Both PCT and Town forecasting models break down the population for COPD admissions by heavy, light and moderate smokers, along with ex-regular smokers and those that have never smoked.  The benefit of using this approach is that forecasts can be tweaked to reflect results of targeted interventions.  By understanding the impact that smoking cessation interventions have on the current smoking population a more accurate picture of cost and demand can be predicted.

Tables and maps available on request: email bruno.rost@uk.experian.com

About Experian
Experian is the leading global information services company, providing data and analytical tools to clients in more than 80 countries. The company helps businesses to manage credit risk, prevent fraud, target marketing offers and automate decision making. Experian also helps individuals to check their credit report and credit score, and protect against identity theft.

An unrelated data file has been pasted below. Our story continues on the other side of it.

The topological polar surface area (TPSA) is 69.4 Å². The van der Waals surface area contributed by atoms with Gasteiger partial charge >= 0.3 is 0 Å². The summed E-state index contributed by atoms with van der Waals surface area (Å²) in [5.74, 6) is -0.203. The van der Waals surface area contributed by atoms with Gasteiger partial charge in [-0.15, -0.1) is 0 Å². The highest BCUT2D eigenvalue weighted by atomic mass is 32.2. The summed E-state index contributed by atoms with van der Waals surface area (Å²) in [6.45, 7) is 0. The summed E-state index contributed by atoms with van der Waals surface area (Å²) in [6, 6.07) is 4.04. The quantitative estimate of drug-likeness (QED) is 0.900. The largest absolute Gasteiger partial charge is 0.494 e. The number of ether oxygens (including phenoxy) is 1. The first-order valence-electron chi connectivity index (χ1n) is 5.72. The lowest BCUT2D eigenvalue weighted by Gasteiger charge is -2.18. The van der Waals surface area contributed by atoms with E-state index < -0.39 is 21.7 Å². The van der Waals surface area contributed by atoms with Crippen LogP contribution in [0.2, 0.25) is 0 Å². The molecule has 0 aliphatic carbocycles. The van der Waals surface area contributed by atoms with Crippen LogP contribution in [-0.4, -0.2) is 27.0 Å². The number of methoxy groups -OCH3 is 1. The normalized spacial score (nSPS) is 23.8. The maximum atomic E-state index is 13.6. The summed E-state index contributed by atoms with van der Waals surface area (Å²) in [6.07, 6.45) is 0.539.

Experian plc is listed on the London Stock Exchange (EXPN) and is a constituent of the FTSE 100 index. Total revenue for the year ended 31 March 2011 was US$4.2 billion. Experian employs approximately 15,000 people in 41 countries and has its corporate headquarters in Dublin, Ireland, with operational headquarters in Nottingham, UK; California, US; and São Paulo, Brazil. 

For more information, visit
http://www.experianplc.com .

 

 

 



[1] Cost per admission estimated to be £1,816